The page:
For obvious reasons, it was impossible to read anything, look at anything, or go anywhere on September 11, 2011 and not see some kind of memorial or tribute to the attacks of September 11, 2001. The fact that it was the 10th anniversary was covered to the extreme. There is nothing wrong with this, and I thought about writing about it myself. At the end though, my story wouldn't really have been interesting. I could say where I was, how I found out, etc, but my story is so insignificant compared to the countless others, that it wouldn't have mattered. Instead I want to talk about September 11, 2011, not 2001, and what the 10th anniversary felt like.
I woke up after the memorials had started, but I had set up the Global and CNN broadcasts to record on my DVR. I didn't watch the entirety of either broadcast, but what I did watch was very emotional. There were some pictures and videos not shown for 10 years, and it was kind of hard to watch some of them. It sends shivers down my spine just like it did 10 years ago, and the thought of what those people went through on that day is something I can barely comprehend.
The September 11 memorial in New York looks amazing, and it is something that I hope to visit one day. The reflecting pools look beautiful, and looking at all of the names in the bronze perimeters of the fountains is something I would like to see. The whole memorial site looks beautiful, and I think that the planners have done a wonderful job with it.
I also spent a lot of the day reading posts on Twitter about 9/11. (As a side note, it's hard to believe that 10 years ago Twitter and Facebook didn't exist. How much different would 9/11 have been if it had happened now?). Reading some of the stories of people who were in NEw York, or near New York was amazing. There are countless stories, and reading a few of them yesterday reminded me just how much that day changed everything.
The most powerful story I heard I actually heard on my local news. It was about a firefighter in New York who was actually on vacation on September 11, so he was not one of the thousands that were at ground zero. His brother, also a firefighter was, and was one of the firefighters who died that day. On September 12, that firefighter was at ground zero, helping to look for survivors and bodies in the rubble. As he was searching that day, he found his brother's helmet in the rubble. I tried to think about what that moment would have been like for him, but I simply can't even imagine what must have gone through his mind. 10 years later and he still has that helmet, it is the only thing from his brother that he has. That is only one story of loss out of that day, but one of the more powerful ones I have ever heard, and one that I'll probably never forget.
Both the NFL and CFL had wonderful tributes, including the Winnipeg Blue Bombers playing the American national anthem for their game. Every stadium had a moment of silence. In the NFL stadiums, fans changed "U-S-A" after the anthems.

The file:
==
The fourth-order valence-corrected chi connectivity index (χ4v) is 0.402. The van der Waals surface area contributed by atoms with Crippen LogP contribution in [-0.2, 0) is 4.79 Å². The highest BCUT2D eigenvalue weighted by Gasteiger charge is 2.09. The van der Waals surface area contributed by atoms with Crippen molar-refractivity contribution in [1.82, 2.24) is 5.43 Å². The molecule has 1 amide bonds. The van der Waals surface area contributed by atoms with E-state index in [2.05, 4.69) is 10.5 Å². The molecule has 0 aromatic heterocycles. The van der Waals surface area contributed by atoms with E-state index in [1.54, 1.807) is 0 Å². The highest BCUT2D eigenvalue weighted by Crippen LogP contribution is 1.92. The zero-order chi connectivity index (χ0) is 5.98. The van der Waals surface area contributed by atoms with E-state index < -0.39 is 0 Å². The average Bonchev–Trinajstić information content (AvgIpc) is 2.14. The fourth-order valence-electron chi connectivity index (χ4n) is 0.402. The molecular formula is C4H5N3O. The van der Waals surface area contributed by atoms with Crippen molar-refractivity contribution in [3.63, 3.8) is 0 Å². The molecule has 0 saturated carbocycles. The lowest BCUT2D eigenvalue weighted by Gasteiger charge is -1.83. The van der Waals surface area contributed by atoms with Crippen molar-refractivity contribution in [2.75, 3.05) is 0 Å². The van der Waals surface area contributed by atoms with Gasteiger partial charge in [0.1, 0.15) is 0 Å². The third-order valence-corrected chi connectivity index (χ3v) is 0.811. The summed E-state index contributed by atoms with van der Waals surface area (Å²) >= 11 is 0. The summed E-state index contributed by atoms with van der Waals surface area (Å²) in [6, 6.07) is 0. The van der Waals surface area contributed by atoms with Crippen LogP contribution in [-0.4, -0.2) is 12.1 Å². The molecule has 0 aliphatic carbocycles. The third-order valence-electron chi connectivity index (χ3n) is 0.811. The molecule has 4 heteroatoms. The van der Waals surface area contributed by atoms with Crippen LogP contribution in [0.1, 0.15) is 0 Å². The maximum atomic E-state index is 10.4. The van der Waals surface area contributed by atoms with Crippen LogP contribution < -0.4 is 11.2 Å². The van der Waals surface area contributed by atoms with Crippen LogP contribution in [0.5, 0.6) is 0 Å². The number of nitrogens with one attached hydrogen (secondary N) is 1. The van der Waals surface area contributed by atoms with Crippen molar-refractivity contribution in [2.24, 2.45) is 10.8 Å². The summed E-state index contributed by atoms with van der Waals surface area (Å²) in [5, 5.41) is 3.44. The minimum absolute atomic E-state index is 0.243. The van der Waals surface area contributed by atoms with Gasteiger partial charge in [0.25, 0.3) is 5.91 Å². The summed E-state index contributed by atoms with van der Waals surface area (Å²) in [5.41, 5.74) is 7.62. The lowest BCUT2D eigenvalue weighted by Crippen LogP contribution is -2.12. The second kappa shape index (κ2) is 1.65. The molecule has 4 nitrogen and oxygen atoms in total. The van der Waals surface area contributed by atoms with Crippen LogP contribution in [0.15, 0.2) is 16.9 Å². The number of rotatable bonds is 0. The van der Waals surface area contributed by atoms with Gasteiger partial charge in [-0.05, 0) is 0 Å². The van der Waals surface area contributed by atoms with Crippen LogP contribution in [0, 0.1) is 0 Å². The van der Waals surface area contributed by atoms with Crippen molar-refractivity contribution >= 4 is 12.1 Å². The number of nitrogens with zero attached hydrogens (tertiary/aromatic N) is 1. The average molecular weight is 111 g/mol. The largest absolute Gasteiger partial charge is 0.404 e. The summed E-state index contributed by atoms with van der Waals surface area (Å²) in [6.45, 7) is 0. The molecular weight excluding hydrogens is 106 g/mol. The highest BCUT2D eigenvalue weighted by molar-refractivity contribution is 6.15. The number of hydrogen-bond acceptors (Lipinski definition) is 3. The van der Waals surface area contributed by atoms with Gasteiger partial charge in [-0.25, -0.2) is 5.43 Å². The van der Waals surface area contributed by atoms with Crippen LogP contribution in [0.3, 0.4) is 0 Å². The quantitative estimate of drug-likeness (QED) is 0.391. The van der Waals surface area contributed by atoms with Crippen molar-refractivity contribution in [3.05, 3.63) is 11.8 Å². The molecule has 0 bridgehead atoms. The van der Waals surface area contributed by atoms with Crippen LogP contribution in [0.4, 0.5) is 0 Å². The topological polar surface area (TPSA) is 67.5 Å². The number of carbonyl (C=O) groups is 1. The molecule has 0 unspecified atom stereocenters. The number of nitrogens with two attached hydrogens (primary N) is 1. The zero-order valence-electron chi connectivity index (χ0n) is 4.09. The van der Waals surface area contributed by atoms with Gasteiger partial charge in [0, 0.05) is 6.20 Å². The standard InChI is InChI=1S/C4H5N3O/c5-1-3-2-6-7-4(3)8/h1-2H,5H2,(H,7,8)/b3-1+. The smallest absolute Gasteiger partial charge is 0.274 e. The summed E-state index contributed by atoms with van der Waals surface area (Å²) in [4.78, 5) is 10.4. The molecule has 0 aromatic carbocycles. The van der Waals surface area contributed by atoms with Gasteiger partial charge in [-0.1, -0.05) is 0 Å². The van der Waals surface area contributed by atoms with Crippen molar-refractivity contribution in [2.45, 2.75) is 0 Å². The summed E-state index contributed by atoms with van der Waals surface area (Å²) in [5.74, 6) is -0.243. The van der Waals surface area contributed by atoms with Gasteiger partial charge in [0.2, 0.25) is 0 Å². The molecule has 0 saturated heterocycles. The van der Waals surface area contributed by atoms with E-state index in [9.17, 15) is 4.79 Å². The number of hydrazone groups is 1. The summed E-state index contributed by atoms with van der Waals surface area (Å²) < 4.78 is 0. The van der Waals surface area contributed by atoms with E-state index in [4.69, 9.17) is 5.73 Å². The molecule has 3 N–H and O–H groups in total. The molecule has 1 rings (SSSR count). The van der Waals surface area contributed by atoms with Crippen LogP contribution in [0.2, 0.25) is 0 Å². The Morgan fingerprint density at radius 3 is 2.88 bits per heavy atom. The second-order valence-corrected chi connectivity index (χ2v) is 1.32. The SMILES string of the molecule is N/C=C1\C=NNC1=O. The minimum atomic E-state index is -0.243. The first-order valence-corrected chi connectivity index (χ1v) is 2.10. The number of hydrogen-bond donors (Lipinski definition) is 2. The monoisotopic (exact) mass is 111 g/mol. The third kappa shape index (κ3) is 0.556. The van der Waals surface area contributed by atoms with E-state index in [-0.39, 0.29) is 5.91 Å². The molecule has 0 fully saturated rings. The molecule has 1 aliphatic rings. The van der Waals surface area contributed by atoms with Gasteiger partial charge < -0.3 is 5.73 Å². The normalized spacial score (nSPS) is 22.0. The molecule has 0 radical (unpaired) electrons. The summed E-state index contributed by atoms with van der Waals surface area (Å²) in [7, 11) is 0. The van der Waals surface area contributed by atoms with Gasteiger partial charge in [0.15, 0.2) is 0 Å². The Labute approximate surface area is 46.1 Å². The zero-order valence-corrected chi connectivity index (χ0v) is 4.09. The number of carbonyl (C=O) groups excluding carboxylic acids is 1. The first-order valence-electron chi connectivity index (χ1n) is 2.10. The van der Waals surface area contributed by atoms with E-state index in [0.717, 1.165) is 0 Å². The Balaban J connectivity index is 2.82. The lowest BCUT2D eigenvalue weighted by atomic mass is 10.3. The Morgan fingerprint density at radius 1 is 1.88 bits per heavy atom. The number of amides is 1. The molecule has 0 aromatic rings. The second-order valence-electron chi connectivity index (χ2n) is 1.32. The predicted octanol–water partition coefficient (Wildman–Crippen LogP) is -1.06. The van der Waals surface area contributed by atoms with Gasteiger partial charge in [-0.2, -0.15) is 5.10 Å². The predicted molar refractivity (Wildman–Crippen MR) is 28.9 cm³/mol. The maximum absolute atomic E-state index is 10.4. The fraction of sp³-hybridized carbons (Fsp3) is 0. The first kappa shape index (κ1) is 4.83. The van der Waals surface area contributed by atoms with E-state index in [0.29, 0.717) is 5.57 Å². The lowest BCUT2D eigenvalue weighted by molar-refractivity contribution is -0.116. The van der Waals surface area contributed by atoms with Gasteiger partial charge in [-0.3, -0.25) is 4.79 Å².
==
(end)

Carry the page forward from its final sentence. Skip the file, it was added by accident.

One of my favourite moments of the day came on the NFL Sunday Night Football game. The New York Jets played a home game in prime time on September 11th to celebrate the day. Players and coaches on for both the Jets and the Dallas Cowboys wore FDNY hats on the sidelines, President George W. Bush performed the coin toss, and during the national anthem a massive American flag covered the entire field, reaching each team's sidelines (100 x 55 yards). Players and coaches from both teams held onto the American flag during the anthem, which was a very powerful sight to see.
The other major sports league, MLB, made a very unfortunate mis-step for their game. The New York Mets were playing at home on September 11, and the Mets' players wanted to wear NYPD and FDNY hats for that game. MLB forbid the team from doing that, citing "uniform consistency" rules. That would have been a wonderful way for the MLB, and the Mets, to commemorate September 11, and the MLB made a pretty big and unforgivable mistake by not allowing a simple gesture like a hat to be worn. MLB should have taken it as an opportunity to do good. A picture of a Mets pitcher standing on the mound in a FDNY hat could have been an iconic picture on this day. I respect the MLB a little less today than I did yesterday, and I'm sure I'm not the only one.
September 11, 2011 was a special day, but in many ways it was a normal day, which is the way it should be. There is no disputing that September 11 changed the world forever. And 10 years later, it was appropriate to have a large memorial and day of remembrance. And now with the opening of the permanent memorial, it is time to move forward, even though we'll never really be able to move on.